Thursday, June 18, 2009

Score one for the ladies!

I think it would be a huge exaggeration to say that women have full rights and are treated as equal and up to par with their male counterparts in society. Women are discriminated against left and right and are barely respected in some circles. Heck, some people even use science to undermine women and their creative/thinking/mental abilities.

And you certainly don't need me to tell you that the rights of women in the middle east are dismal at best. The injustices dealt to women in the middle east on a daily basis fall within a wide range of discrimination. Although some women are stronger than others and usually take woman power to a whole new level, women in general still have a lot to go in their emancipation struggle so to speak. For some countries in the middle east, it is not enough that most women have no rights at all, but some are even further discriminated against based on looks solely. Most women are used as sexual objects that are there to support their lovers' needs and when things just go awry, the woman is more times than not the victim. Some injustices are unfortunately sanctioned and supported by the "law".

However, Lebanese women (albeit one) have jumped a major hurdle towards their desire to have full rights under the law. In a recent court ruling a judge has given the right to a woman to transfer her Lebanese citizenship to her kids.
Wait, wait, WHAT?
Are you saying that a child born to a Lebanese woman can't be Lebanese unless the father is Lebanese too?
YES, that is what I'm saying, and it is a messed up law that is archaic, inhumane, unjust, unfair, sexist, discriminatory and that needs to be changed as soon as possible.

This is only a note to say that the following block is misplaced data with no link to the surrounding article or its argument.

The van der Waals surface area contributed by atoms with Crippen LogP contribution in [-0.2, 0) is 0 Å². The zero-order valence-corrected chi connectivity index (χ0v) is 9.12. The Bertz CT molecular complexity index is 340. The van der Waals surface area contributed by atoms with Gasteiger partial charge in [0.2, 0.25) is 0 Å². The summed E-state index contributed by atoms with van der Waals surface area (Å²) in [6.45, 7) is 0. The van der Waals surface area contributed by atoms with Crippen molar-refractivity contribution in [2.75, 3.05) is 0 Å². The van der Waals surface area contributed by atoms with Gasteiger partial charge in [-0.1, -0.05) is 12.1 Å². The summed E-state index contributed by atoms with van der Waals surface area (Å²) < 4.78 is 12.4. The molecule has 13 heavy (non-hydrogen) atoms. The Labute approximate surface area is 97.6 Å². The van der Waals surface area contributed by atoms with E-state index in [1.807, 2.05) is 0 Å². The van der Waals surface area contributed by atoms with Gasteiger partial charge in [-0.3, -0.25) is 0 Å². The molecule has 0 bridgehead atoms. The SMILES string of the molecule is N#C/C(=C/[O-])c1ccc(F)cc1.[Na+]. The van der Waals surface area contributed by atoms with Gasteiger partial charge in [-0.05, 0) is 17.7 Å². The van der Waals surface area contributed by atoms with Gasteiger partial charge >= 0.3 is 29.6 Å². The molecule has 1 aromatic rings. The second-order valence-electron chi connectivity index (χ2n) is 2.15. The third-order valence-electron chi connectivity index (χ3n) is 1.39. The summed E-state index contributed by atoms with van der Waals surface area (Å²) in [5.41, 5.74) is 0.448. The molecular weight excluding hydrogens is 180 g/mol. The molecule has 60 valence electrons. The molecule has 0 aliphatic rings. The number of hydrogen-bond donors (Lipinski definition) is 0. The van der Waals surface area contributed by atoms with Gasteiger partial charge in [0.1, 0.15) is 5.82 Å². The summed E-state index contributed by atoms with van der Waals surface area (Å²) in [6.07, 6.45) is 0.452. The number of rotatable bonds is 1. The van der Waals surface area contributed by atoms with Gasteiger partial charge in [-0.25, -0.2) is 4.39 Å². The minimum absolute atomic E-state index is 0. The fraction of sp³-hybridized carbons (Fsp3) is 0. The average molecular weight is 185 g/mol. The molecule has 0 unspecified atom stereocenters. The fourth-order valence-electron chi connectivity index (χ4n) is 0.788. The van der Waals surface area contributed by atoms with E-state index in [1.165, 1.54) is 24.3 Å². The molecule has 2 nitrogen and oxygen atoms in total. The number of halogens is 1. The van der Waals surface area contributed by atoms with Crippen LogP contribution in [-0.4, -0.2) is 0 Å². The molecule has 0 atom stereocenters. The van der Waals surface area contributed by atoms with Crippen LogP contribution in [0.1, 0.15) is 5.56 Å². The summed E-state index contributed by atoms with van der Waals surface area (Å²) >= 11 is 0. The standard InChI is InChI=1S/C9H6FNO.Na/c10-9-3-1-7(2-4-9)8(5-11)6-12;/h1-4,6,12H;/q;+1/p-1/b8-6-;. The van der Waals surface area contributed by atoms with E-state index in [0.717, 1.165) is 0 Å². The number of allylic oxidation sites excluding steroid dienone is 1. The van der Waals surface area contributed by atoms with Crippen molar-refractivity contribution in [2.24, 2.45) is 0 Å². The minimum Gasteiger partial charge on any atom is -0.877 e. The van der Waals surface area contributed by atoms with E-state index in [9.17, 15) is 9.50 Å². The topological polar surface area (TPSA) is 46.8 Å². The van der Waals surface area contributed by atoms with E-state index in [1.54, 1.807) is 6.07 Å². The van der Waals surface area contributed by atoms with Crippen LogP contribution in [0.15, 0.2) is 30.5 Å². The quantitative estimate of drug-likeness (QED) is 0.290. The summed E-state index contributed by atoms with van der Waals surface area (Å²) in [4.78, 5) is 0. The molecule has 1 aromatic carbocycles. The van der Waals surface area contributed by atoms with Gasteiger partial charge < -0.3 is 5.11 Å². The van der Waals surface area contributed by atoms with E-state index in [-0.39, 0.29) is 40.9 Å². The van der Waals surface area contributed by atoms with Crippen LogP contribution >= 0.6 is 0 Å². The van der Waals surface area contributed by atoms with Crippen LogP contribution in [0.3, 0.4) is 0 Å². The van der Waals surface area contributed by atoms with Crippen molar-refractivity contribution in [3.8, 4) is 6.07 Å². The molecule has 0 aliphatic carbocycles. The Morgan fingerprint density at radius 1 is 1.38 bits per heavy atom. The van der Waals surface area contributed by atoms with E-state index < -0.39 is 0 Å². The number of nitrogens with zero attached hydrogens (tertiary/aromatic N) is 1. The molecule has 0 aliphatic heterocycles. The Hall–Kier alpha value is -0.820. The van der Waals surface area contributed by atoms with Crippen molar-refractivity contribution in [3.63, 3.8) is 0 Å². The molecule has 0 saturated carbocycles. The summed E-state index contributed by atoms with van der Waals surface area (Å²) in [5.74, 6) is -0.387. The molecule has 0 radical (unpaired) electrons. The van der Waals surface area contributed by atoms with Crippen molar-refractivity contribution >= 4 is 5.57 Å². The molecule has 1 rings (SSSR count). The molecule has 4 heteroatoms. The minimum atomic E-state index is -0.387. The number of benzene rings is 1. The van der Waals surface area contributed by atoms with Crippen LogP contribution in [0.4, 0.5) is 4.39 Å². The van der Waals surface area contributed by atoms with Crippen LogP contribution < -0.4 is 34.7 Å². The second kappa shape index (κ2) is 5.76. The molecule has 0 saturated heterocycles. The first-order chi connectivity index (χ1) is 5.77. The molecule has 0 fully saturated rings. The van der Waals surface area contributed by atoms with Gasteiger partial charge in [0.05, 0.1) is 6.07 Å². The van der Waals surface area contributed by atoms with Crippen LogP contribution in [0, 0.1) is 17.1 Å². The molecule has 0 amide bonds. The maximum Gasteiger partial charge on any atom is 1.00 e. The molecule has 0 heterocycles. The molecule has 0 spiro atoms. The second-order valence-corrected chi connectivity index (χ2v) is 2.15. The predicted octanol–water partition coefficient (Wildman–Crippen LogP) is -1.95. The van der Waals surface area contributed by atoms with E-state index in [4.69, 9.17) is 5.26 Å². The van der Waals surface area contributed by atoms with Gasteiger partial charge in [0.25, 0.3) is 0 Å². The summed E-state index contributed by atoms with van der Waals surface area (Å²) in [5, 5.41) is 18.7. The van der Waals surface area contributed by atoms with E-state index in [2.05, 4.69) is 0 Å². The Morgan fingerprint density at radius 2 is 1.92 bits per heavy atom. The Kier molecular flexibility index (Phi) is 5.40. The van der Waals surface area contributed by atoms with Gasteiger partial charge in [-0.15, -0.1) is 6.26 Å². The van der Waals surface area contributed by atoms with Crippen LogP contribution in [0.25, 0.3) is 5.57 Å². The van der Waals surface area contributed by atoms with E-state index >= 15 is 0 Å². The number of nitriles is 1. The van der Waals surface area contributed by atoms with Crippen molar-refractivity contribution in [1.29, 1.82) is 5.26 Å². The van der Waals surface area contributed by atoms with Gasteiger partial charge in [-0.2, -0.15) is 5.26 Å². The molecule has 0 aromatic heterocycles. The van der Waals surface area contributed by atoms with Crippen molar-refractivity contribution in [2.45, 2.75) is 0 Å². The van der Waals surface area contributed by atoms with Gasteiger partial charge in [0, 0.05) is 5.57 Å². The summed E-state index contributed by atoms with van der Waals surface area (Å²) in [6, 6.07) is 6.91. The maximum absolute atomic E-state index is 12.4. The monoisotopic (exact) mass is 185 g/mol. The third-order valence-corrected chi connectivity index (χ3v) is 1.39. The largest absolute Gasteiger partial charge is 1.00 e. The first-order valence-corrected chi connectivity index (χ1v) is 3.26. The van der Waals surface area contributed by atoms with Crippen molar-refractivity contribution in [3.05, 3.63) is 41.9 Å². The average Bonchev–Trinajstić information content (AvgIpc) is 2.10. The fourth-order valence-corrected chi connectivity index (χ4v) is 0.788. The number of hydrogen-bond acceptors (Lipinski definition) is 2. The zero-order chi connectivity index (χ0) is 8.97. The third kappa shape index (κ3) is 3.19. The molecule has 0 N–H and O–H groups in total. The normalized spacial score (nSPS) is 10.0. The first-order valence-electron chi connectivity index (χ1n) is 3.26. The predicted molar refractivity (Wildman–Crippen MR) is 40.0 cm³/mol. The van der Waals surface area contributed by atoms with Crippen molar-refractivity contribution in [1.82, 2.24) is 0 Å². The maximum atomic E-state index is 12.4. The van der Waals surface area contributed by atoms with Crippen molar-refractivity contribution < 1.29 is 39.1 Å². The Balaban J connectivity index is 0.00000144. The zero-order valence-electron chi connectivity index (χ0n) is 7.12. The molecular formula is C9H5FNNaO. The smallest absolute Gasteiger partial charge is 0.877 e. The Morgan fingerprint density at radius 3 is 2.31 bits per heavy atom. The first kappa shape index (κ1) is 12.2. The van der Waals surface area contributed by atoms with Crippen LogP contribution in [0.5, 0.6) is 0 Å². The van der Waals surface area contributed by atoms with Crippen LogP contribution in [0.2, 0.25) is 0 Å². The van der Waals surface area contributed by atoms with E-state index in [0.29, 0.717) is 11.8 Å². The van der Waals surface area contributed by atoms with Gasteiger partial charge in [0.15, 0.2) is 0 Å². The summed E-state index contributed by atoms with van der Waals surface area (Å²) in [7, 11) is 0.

The law itself is un-constitutional, given that the constitution states that all citizens are equal in rights before the law, and this law clearly does not treat all citizens equally. And any law that violates the constitution is, well, un-constitutional. (I frankly don't know how anybody can possibly argue with that logic!) But, kidding aside, it really is un-constitutional, and everybody in Lebanon knows that even the politicians that are hesitant to change it. The fear is that if Lebanese women, and especially so those married to foreigners (read Palestinians), are given the right to transfer the Lebanese citizenship to their offspring, then a lot of Palestinians will take advantage of this and gain Lebanese citizenship that way. I personally think that that fear is unfounded, and if the law is repealed, I personally can't imaging that there will be lines and lines of hundreds of thousands of Palestinians queuing to get married. Maybe a few will gain citizenship that way, but to say that tons of Palestinians will start marrying Lebanese women just for paperwork is frankly an insult to women. How cheap do our politicians think our women are?

I think that this woman's case is an excellent example of a good and healthily functioning judicial system, even though it took a dying husband for her to get her rights, but you gotta start somewhere!



  1. Hallelujah!! That is amazing.

    Ok, so what's left: (not in any order)

    1) Get the Syrians out(more or less done)
    2) Get the Israelis out (just a little left)
    3) Allow women to pass on Lebanese citizenship to kids (on the way)
    4) Allow Lebanese outside of Lebanon to vote in elections (on the way)
    5) Civil Marriage in Lebanon
    6) Abolition of Anti-Homosexual Laws

    Alright BG, it's getting there


  2. I would like to add (also in no particular order):

    7) Make it possible for women to open bank accounts for their children
    8) Make it possible for women to apply for passports for their children
    (both are currently barely possible even with the written and legalized consent of the father)
    9) Leave it up to married women where they want to be registered - don't automatically move them from their father to their husband

  3. important additions...i'm sure the list will get longer


  4. Hehe. I'll grow old before 5 and 6 are implemented.

    Nicolien, my mom (single mom) was able to do 7 and 8 for us - there were however a couple of things that required a "legal male guardian," which were quite the hassle.

    10 - Actually, forget it. If I start, I won't stop.